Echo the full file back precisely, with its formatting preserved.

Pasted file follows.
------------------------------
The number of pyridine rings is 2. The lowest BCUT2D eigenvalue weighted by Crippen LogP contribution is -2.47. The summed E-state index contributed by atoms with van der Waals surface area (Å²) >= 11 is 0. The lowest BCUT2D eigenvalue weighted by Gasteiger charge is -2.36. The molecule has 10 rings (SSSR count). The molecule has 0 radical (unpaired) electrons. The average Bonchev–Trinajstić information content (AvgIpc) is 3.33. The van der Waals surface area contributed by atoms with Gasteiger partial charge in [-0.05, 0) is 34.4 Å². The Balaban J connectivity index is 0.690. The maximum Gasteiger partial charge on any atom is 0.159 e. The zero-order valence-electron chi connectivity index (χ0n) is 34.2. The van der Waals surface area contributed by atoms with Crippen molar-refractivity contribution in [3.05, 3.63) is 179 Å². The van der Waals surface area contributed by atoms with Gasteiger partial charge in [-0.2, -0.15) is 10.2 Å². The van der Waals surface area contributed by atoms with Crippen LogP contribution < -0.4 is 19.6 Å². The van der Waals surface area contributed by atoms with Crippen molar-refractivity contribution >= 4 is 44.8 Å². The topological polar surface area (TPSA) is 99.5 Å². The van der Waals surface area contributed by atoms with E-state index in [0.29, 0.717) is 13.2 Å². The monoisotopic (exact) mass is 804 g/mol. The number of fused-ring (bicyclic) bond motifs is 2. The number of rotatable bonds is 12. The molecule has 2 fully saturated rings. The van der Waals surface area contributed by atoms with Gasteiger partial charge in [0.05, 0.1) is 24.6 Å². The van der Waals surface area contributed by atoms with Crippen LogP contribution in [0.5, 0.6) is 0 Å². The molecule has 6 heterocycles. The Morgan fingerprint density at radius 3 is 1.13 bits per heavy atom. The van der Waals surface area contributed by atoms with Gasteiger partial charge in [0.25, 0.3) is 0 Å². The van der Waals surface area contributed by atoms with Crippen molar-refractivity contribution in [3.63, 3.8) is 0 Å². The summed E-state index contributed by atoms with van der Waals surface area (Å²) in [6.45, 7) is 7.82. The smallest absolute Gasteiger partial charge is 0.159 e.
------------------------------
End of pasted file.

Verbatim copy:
The number of pyridine rings is 2. The lowest BCUT2D eigenvalue weighted by Crippen LogP contribution is -2.47. The summed E-state index contributed by atoms with van der Waals surface area (Å²) >= 11 is 0. The lowest BCUT2D eigenvalue weighted by Gasteiger charge is -2.36. The molecule has 10 rings (SSSR count). The molecule has 0 radical (unpaired) electrons. The average Bonchev–Trinajstić information content (AvgIpc) is 3.33. The van der Waals surface area contributed by atoms with Gasteiger partial charge in [-0.05, 0) is 34.4 Å². The Balaban J connectivity index is 0.690. The maximum Gasteiger partial charge on any atom is 0.159 e. The zero-order valence-electron chi connectivity index (χ0n) is 34.2. The van der Waals surface area contributed by atoms with Crippen molar-refractivity contribution in [3.05, 3.63) is 179 Å². The van der Waals surface area contributed by atoms with Gasteiger partial charge in [-0.2, -0.15) is 10.2 Å². The van der Waals surface area contributed by atoms with Crippen LogP contribution < -0.4 is 19.6 Å². The van der Waals surface area contributed by atoms with Crippen molar-refractivity contribution >= 4 is 44.8 Å². The topological polar surface area (TPSA) is 99.5 Å². The van der Waals surface area contributed by atoms with E-state index in [0.29, 0.717) is 13.2 Å². The monoisotopic (exact) mass is 804 g/mol. The number of fused-ring (bicyclic) bond motifs is 2. The number of rotatable bonds is 12. The molecule has 2 fully saturated rings. The van der Waals surface area contributed by atoms with Gasteiger partial charge in [0.05, 0.1) is 24.6 Å². The van der Waals surface area contributed by atoms with Crippen LogP contribution in [0.5, 0.6) is 0 Å². The molecule has 6 heterocycles. The Morgan fingerprint density at radius 3 is 1.13 bits per heavy atom. The van der Waals surface area contributed by atoms with Gasteiger partial charge in [0.25, 0.3) is 0 Å². The van der Waals surface area contributed by atoms with Crippen molar-refractivity contribution in [3.63, 3.8) is 0 Å². The summed E-state index contributed by atoms with van der Waals surface area (Å²) in [6.45, 7) is 7.82. The smallest absolute Gasteiger partial charge is 0.159 e.